> set.seed(12)
> x1 <- rnorm(100,0,1)
> x2 <- rnorm(100,0,1)
> cor(x1,x2)
[1] 0.01592198
> y <- x1*x2 + rnorm(100,0,.3)
> modFull <- lm(y~x1+x2+x1:x2)
> modIntOnly <- lm(y~x1:x2)
> anova(modIntOnly,modFull)
Analysis of Variance Table

Model 1: y ~ x1:x2
Model 2: y ~ x1 + x2 + x1:x2
  Res.Df    RSS Df Sum of Sq     F Pr(>F)
1     98 8.8677                          
2     96 8.7568  2   0.11093 0.608 0.5465
> AIC(modFull)
[1] 50.25384
> AIC(modIntOnly)
[1] 47.51263

The individual x1 and x2 terms clearly add nothing to this model, and have insignificant p-values in the summary of modFull (not shown). The AIC is lower (better) when they are omitted. But now let's say that instead of having available the actual values of x1 and x2 underlying this true model, we only have w1 and w2 that are shifted by exactly 10 units each:

> w1<-x1+10
> w2<-x2+10
> modelShiftedFull <- lm(y~w1+w2+w1:w2)
> modelShiftedIntOnly <- lm(y~w1:w2)
> anova(modelShiftedFull,modelShiftedIntOnly)
Analysis of Variance Table

Model 1: y ~ w1 + w2 + w1:w2
Model 2: y ~ w1:w2
  Res.Df    RSS Df Sum of Sq      F    Pr(>F)    
1     96  8.757                                  
2     98 94.034 -2   -85.277 467.44 < 2.2e-16
> AIC(modelShiftedFull)
[1] 50.25384
> AIC(modelShiftedIntOnly)
[1] 283.6363

Now the individual w1 and w2 terms are critical to the model, with highly significant p-values in modelShiftedFull (not shown). It's the same underlying "reality" in terms of the outcome y, captured identically with respect to AIC by both "full" models. The only difference is that we now have available to us values of the independent variables that have been shifted in location from their "true" values. How sensitive do you want your model to be with respect to this type of problem?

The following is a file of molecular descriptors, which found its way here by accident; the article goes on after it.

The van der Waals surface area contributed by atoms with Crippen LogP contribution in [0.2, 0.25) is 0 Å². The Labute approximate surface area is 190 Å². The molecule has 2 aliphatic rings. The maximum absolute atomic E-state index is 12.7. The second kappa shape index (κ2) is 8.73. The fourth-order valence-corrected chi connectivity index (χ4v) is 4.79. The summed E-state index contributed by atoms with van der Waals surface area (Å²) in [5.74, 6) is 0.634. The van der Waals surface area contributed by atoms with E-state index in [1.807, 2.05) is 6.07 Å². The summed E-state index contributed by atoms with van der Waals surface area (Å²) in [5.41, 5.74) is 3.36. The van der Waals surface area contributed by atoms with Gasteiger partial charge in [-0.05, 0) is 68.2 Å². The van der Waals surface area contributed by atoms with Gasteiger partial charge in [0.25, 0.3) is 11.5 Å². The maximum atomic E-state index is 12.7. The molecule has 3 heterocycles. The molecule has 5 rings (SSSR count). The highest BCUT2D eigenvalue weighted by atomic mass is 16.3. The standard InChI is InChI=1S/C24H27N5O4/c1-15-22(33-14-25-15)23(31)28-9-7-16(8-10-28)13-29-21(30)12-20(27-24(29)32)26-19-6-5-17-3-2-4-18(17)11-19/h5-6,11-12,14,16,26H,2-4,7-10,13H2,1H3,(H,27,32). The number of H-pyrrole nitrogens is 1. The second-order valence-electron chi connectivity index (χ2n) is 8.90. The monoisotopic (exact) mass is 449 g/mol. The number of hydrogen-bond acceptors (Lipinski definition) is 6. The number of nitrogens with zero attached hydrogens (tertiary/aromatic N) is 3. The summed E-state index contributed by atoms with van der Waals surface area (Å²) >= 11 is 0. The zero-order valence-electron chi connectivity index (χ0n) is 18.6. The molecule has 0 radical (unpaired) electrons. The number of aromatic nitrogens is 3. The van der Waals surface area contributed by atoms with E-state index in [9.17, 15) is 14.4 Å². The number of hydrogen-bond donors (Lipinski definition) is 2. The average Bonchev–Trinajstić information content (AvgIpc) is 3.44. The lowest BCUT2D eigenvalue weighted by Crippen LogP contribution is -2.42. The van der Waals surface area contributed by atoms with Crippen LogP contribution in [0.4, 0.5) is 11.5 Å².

So "must include lower order interaction terms" is more complicated than a "rule." The issue is discussed extensively on this site, for example here and here. I think of it as the generally best way to avoid unexpected problems. Furthermore, unless you are in danger of overfitting, there is little to be lost by including nominally "insignificant" predictors in a model, given the risks of omitted-variable bias. So I would turn this question around: why omit the lower-order terms at all?

One last thought: consider a flexible restricted cubic spline instead of a quadratic fit of your continuous predictor. Then you can readily evaluate the degree of flexibility (number of knots) needed to model your data without imposing a particular parametric form. I suspect that such a model would be superior, by the AIC criterion, to your quadratic fit.

  • $\begingroup$ Thanks for the example. It is certainly illustrative of something I wasn't fully aware. I know nothing about flexible restricted cubic spline in modeling. Is there a good place I can start, especially its comparison with quadratic term? $\endgroup$ Oct 3, 2020 at 21:06
  • $\begingroup$ @user6606453 restricted cubic spline regression is provided by the rcs() function in Frank Harrell's rms package in R, but should be available in most serious statistical software. Harrell briefly introduces them here, describing them in more detail in section 2.4 of his course notes. They are different from penalized splines, which can lead to some confusion. There are some comparisons with polynomials here. $\endgroup$
    – EdM
    Oct 3, 2020 at 22:25